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... Previously hindered by limited infrastructure, Jordan's aviation industry has begun to take off, with a newly privatized carrier embarking on a dramatic expansion program and a major airport undergoing a $700 million renovation. Speaking at national carrier Royal Jordanian's recent corporate conference, Chairman Nasser Lozi said 2007 was a pivotal year for the airline, with over 71 percent of the former state-owned enterprise's shares now held by private investors following one of the "most efficient and successful privatization privatization: see nationalization.
privatization

Transfer of government services or assets to the private sector. State-owned assets may be sold to private owners, or statutory restrictions on competition between privately and publicly owned
 programs ever".The initial public offering (IPO (Initial Public Offering) The first time a company offers shares of stock to the public. While not a computer term per se, many founders, employees and insiders of computer companies have found this acronym more exciting than any tech term they ever heard. ), concluded in December, was heavily oversubscribed Refers to connecting more users to a system than can be fully supported if all of them were using it at the same time. Networks and servers are almost always designed with some amount of oversubscription, counting on the fact that everybody does not need the service simultaneously. , bringing in over $230 million. Although the government still retains the single largest share, with 29 percent, the rest is now in the hands of private investors. M1 Group, a Lebanese firm with aviation holdings across the region, has the second-largest share, at 19 percent, while approximately 8 percent has been set aside for Royal Jordanian Royal Jordanian Airlines (Arabic: الملكية الأردنية; transliterated: al-Malakiyah al-Orduniyah) is an airline based in Amman, Jordan, operating scheduled international services over four  employees. Some 55 percent of the total shares in the airline are held by Jordanian investors. Most of the airline's non-core assets were sold prior to the IPO, including its catering division, which was partially acquired by UK-based Alpha Group in 2001. The 45-year-old airline has been slated for a private placement since the mid-1990s but had been struggling with a debt burden in excess of $600 million. With the slowdown in the worldwide aviation sector, the plan was frozen until 2006, when it was revived with the help of Citigroup and turned into a straight IPO. Speaking with the press, CEO (1) (Chief Executive Officer) The highest individual in command of an organization. Typically the president of the company, the CEO reports to the Chairman of the Board.  of Royal Jordanian, Samer Majali Samer Majali (Arabic: سامر المجالي) is a Jordanian businessman. He is the current President and CEO of Royal Jordanian airlines, where his career began in 1979.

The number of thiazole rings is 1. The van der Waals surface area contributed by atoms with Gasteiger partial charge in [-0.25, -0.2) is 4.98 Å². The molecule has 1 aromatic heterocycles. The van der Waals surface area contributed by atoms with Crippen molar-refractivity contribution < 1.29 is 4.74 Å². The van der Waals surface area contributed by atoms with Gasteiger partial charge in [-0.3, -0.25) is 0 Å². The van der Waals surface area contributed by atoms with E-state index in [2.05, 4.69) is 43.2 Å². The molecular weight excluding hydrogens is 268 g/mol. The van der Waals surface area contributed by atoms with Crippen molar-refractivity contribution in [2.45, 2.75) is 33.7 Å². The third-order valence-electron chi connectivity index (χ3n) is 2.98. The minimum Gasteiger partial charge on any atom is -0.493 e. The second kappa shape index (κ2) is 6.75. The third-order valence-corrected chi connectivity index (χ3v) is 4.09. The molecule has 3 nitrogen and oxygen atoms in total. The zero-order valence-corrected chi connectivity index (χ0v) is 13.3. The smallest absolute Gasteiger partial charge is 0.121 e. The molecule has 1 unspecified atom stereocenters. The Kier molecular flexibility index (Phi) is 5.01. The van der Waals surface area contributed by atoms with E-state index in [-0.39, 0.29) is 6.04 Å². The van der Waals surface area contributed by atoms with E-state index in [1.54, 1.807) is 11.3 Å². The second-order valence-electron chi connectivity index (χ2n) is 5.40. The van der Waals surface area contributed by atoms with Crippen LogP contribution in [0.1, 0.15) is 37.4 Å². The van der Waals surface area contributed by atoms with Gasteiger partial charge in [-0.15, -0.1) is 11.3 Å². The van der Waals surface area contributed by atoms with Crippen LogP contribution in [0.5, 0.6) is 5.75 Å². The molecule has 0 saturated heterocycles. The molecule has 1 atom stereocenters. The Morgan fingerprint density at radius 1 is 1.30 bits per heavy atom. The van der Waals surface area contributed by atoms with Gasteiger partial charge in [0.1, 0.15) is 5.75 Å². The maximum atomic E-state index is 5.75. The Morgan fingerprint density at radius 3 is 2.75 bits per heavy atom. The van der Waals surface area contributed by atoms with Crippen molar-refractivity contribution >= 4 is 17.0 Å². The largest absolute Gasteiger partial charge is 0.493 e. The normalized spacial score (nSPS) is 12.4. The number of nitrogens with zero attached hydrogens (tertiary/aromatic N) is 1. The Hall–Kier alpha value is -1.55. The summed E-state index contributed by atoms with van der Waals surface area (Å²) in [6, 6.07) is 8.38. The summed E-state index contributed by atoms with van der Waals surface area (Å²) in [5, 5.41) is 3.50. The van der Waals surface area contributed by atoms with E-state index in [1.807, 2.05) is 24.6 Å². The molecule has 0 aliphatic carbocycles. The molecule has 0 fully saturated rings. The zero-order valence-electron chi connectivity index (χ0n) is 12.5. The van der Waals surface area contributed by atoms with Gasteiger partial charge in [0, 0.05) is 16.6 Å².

He attended Dean Close School in England.